John & Susan Merrell
41390 Hwy 226
Scio, OR 97374
503-394-3790
503-551-7219 (cell)
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Feet

Alpaca feet are unlike hooves like horses, cattle, sheep or goats. Their feet have unique structure which enables them to be very sure-footed and cause minimal damage to the environment.
foot pads
Green arrows pointing to the toenails. Yellow arrows pointing to the pads.  Left: Side view. Right: Bottom view.

Each foot is made up of two toes (the third and fourth digits) which have a toenail and pad. The toenails extend off the front of each toe and curve to point towards the ground. The toenails will need to be trimmed occasionally if the alpaca does not wear them down naturally.

Most of the bottom surface of the foot is composed of the pad. The pad is very similar to a dog's pad. The alpaca's pad is larger and not quite as rough as a dog's. This pad enables alpacas to have more sensation and better contact with the ground than any animal with hooves, thus making them more sure-footed. Since the pad is softer than a hoof, alpacas cause much less damage to the environment. It will take an alpaca much longer to wear a path than a horse, cow, sheep or goat.

The alpaca has three phalanges per digit just like in our own fingers and toes. The second (P2) and third (P3) phalanges are parallel to the ground to provide the framework for the foot. Unlike many other livestock who only walk on the third phalanx (P3), alpacas walk on both the second phalanx (P2) and the third phalanx (P3). The first phalanx (P1) is at a 45 to 50 degree angle with the ground. This bone emerges from the foot to make up the pastern. It creates the fetlock joint when it meets the metacarpals (front limbs) or metatarsals (hind limbs).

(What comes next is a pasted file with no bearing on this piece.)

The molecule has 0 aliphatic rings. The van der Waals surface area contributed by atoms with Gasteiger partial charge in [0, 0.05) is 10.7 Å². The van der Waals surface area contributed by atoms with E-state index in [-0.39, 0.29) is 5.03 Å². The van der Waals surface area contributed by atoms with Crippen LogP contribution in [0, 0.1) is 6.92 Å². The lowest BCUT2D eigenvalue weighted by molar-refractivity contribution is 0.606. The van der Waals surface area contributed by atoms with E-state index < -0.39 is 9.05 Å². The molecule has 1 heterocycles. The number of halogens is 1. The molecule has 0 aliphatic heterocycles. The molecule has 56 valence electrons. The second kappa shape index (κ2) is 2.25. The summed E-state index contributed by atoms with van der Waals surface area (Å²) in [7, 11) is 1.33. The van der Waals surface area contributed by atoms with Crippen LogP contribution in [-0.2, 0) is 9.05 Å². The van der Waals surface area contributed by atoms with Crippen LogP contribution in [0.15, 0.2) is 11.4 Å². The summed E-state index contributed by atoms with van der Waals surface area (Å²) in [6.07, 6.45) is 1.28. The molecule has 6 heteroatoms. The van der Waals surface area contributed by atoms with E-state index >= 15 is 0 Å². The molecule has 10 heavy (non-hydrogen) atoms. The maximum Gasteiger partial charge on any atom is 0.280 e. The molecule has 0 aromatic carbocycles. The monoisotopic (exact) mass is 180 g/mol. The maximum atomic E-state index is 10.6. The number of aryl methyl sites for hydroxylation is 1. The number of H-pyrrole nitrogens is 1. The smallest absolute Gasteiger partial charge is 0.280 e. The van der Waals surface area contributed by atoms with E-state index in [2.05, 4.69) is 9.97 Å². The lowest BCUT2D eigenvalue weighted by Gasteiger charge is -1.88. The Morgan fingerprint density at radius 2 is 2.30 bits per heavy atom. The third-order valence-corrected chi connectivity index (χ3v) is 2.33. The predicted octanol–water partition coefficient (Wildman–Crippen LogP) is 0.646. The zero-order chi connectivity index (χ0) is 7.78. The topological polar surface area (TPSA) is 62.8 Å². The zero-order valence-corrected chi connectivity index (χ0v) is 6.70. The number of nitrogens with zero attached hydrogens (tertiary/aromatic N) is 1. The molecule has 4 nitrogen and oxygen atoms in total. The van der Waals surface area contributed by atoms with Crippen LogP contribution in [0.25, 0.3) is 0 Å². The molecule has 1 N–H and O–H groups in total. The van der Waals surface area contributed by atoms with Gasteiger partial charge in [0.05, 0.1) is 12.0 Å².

The unique anatomy of their feet make alpacas easy to keep and easy on the land.  Trimming nails is far easier than hooves, and pastures and paddocks are subject to much less wear.

 
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"Manufactures from their hair more resemble silk than woolen stuffs, and some of those made of the Alpaca fleece, are quite black, without having been dyed. It has been a matter of surprise to many, that they are not naturalized in this country, as the climate would not be an obstacle to success. The demand, however, for their produce so much, increases, that it is very probable they may at some future time become denizens of our mountainous districts..."

R. Lee
Anecdotes of the Habits and Instinct of Animals (1852)
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